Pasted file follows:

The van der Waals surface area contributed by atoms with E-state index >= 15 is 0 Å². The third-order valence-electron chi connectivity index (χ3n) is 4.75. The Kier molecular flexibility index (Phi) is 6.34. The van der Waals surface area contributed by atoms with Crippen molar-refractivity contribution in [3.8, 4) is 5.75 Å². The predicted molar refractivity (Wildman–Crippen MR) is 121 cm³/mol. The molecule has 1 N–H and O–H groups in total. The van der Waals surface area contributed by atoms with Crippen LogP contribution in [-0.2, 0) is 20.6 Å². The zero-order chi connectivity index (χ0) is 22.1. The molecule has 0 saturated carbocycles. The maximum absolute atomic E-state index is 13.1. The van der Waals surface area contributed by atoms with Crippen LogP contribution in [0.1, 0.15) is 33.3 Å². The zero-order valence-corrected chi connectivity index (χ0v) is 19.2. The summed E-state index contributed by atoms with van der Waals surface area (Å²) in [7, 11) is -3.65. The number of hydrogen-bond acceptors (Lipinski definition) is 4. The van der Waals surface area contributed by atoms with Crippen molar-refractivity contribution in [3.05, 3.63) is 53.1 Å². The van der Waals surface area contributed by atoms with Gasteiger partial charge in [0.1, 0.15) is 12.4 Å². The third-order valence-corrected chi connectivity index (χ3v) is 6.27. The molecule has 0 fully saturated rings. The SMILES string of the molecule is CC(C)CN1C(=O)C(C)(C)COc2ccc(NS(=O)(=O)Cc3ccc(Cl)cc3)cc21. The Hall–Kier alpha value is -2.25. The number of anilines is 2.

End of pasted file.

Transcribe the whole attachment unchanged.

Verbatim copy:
The van der Waals surface area contributed by atoms with E-state index >= 15 is 0 Å². The third-order valence-electron chi connectivity index (χ3n) is 4.75. The Kier molecular flexibility index (Phi) is 6.34. The van der Waals surface area contributed by atoms with Crippen molar-refractivity contribution in [3.8, 4) is 5.75 Å². The predicted molar refractivity (Wildman–Crippen MR) is 121 cm³/mol. The molecule has 1 N–H and O–H groups in total. The van der Waals surface area contributed by atoms with Crippen LogP contribution in [-0.2, 0) is 20.6 Å². The zero-order chi connectivity index (χ0) is 22.1. The molecule has 0 saturated carbocycles. The maximum absolute atomic E-state index is 13.1. The van der Waals surface area contributed by atoms with Crippen LogP contribution in [0.1, 0.15) is 33.3 Å². The zero-order valence-corrected chi connectivity index (χ0v) is 19.2. The summed E-state index contributed by atoms with van der Waals surface area (Å²) in [7, 11) is -3.65. The number of hydrogen-bond acceptors (Lipinski definition) is 4. The van der Waals surface area contributed by atoms with Crippen molar-refractivity contribution in [3.05, 3.63) is 53.1 Å². The van der Waals surface area contributed by atoms with Gasteiger partial charge in [0.1, 0.15) is 12.4 Å². The third-order valence-corrected chi connectivity index (χ3v) is 6.27. The molecule has 0 fully saturated rings. The SMILES string of the molecule is CC(C)CN1C(=O)C(C)(C)COc2ccc(NS(=O)(=O)Cc3ccc(Cl)cc3)cc21. The Hall–Kier alpha value is -2.25. The number of anilines is 2.